What Happens at the Brand Interface? A Narrative Inquiry into the Brand Management Practices of Small Firms in Hertfordshire, UK
Morrad, Diane M I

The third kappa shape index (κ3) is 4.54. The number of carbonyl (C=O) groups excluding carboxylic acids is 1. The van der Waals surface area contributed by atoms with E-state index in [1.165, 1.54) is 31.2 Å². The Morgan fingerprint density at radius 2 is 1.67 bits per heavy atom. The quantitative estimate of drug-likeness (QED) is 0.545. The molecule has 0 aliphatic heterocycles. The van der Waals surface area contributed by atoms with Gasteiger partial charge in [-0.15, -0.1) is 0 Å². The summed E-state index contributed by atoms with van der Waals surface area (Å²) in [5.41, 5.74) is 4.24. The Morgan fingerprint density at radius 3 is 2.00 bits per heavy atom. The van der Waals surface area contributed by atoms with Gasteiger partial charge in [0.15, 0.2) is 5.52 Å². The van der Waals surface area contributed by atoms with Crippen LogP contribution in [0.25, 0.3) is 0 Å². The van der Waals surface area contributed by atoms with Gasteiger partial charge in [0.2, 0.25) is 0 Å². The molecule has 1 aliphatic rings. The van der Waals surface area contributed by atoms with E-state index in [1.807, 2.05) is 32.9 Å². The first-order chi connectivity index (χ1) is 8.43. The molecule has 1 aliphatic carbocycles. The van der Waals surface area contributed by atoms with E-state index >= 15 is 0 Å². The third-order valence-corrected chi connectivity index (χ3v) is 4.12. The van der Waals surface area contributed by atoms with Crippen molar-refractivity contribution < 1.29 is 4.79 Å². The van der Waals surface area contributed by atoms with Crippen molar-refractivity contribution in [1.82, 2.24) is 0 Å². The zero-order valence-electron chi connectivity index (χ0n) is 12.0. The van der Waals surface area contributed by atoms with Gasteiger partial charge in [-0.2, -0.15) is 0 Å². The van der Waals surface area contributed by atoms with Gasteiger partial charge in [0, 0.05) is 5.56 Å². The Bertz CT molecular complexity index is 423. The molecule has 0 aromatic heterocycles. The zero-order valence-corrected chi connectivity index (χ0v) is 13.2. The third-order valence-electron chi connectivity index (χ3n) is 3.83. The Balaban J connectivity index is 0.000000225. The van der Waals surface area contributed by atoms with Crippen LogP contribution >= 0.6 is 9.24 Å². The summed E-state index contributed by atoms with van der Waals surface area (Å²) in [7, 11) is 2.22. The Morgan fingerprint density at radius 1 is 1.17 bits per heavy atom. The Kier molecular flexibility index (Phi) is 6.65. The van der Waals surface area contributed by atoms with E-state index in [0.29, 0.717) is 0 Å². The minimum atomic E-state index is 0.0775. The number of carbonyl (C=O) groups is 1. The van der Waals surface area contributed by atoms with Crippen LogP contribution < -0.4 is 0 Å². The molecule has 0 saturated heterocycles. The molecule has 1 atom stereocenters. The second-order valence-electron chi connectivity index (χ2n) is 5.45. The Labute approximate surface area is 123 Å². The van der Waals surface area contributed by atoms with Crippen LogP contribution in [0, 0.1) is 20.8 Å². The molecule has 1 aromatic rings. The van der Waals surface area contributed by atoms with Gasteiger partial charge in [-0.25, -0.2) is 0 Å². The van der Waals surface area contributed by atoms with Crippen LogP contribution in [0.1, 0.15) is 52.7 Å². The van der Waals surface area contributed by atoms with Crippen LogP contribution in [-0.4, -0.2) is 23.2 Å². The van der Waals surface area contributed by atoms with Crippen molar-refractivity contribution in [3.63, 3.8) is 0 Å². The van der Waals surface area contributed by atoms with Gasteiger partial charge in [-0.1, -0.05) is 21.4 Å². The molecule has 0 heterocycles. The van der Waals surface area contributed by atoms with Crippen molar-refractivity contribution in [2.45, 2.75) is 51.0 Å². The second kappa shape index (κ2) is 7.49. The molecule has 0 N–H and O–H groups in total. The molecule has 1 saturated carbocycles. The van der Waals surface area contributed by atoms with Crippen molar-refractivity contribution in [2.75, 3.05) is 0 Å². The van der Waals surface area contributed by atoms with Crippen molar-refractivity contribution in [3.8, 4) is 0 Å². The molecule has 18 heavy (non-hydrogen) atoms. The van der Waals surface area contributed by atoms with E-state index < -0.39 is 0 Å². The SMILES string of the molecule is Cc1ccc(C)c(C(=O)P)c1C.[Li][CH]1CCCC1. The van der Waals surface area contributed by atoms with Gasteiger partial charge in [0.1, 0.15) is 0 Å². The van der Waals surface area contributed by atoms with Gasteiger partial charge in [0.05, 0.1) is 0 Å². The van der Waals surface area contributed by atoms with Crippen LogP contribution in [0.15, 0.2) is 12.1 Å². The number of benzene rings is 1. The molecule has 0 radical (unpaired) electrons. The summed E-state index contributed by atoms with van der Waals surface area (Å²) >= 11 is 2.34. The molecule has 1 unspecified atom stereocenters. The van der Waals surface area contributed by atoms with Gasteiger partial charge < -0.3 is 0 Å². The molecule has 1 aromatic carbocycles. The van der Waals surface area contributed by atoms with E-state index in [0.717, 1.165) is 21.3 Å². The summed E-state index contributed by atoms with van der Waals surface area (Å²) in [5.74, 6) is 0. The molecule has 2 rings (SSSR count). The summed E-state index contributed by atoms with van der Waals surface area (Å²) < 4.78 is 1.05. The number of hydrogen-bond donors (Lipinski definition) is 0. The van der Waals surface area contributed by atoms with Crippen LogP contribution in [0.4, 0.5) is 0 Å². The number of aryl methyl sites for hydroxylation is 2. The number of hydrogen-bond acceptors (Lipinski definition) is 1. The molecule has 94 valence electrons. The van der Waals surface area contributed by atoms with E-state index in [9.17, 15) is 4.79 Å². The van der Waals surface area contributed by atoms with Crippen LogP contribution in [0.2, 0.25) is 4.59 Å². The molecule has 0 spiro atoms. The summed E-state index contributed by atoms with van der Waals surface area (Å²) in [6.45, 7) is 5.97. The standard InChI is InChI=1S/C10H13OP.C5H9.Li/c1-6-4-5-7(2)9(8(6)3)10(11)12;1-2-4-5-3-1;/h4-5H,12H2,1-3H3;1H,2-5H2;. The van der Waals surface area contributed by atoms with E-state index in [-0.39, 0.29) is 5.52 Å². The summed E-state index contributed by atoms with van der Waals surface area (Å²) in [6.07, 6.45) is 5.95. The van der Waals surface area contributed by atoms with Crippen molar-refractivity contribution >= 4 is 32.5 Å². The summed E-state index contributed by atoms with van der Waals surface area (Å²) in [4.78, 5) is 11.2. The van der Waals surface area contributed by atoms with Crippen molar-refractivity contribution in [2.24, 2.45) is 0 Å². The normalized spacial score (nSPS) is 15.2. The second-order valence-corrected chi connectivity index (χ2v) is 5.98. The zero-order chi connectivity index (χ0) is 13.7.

The focus of the inquiry reported in this thesis was to explore the brand management practices put into practice by small firms (defined here as those having between 10 and 49 employees) from the perspective of an ‘entrepreneurial owner-manager’ as the brand owner. My study evaluated the extent to which the personal brand-leadership style of such individuals affects the brand’s interactions with consumers in general, customers specifically, external stakeholders, and its own employees to determine whether those interactions resulted in a dynamic branding strategy capable of delivering sustainable competitive advantage. An exploratory and inductive inquiry based on a qualitative methodology, specifically involving personal, conversational open interviewing, generated a set of narrative cases. The participants were owner-managers of small firms providing services to the consumer market in a single local enterprise area: essentially the county of Hertfordshire. The adoption of a longitudinal design was chosen to address a critical gap in the relevant existing literature, which has so far concentrated on large organisations rather than small firms. This interpretive study of how small firms and their entrepreneurial owner-managers view and exploit a key marketing asset generated a typology of entrepreneurial brand-leadership styles. It furthermore delivers insights into the brand management strategies and tactics put into practice by owner-managers by exploring how and why they are chosen and executed in those real-life cases. I conclude from my inquiry that there is a continuum of brand leadership styles and initiatives, which are determined by the personality, motivation and business aims of given individuals, and on the extent to which they see the opportunities that marketing and branding present for their business. That continuum defines the brand management practices that are adopted and implemented at varying levels of sophistication. The brand is consistently used as a ‘relational asset’, although the extent to which a firm’s staff are enabled and encouraged to engage with the brand through ‘internal branding’, external dialogue and co-creation with consumers at the brand interface is moderated by the marketing capabilities within the firm. All three entrepreneurial owner-managers in the sample were found to be using their brand as a ‘single organising principle’, allowing them to deliver their brand promises and minimise reputational damage to the firm. None of the firms could be said to exhibit a ‘minimalist’ brand orientation. My thesis contributes to the state of academic knowledge and the existing literature by being the first longitudinal study (to the best of my knowledge) to contextualise the brand management practices of small firms, the others having been cross-sectional, as confirmed by Odoom et al. (2017). It shows how the brand management leadership of their entrepreneurial owner-managers is implemented in practice. In so doing, I adopted the seminal Service Dominant Logic lens proposed by Vargo and Lusch (2017). The existence of the research gap it thereby plugs is confirmed by Frow et al. (2015) and Kazadiki et al. (2016). The findings in turn point the way for less exploratory research in future. My study also makes a significant potential contribution to the curricula of undergraduate and postgraduate marketing education, until now dominated by theoretical frameworks and models applicable to branding and brand management of large organisations, by presenting case-based evidence of those strategies and tactics in the small firms that make up a significant proportion of UK economic activity. By the same token, my findings can contribute to the work of policymakers and business advisors to (for example) Local Enterprise Partnerships, in which, according to the Institute of Directors, the quality of available advice for small businesses is highly variable. Returning to the academic implications of my study, future researchers can potentially use this formative research to develop hypotheses for a more definitive investigation focused on developing and testing a new conceptual framework for co-created brand management practices in the ‘post-digital world’, thereby updating the widely used model of Berthon et al. (2008). Future studies could also usefully link brand management in small firms to the existing ‘branding archetypes model’ of Wong and Merrilees (2005). Opportunities also exist to develop midrange and micro-level theory that would allow the metatheory of Service Dominant Logic to be further tested, verified, and adapted to the small firm setting. Technical terms and abbreviations used throughout the thesis are described and defined in the Glossary of Terms at the end of the whole document, after the Appendices.
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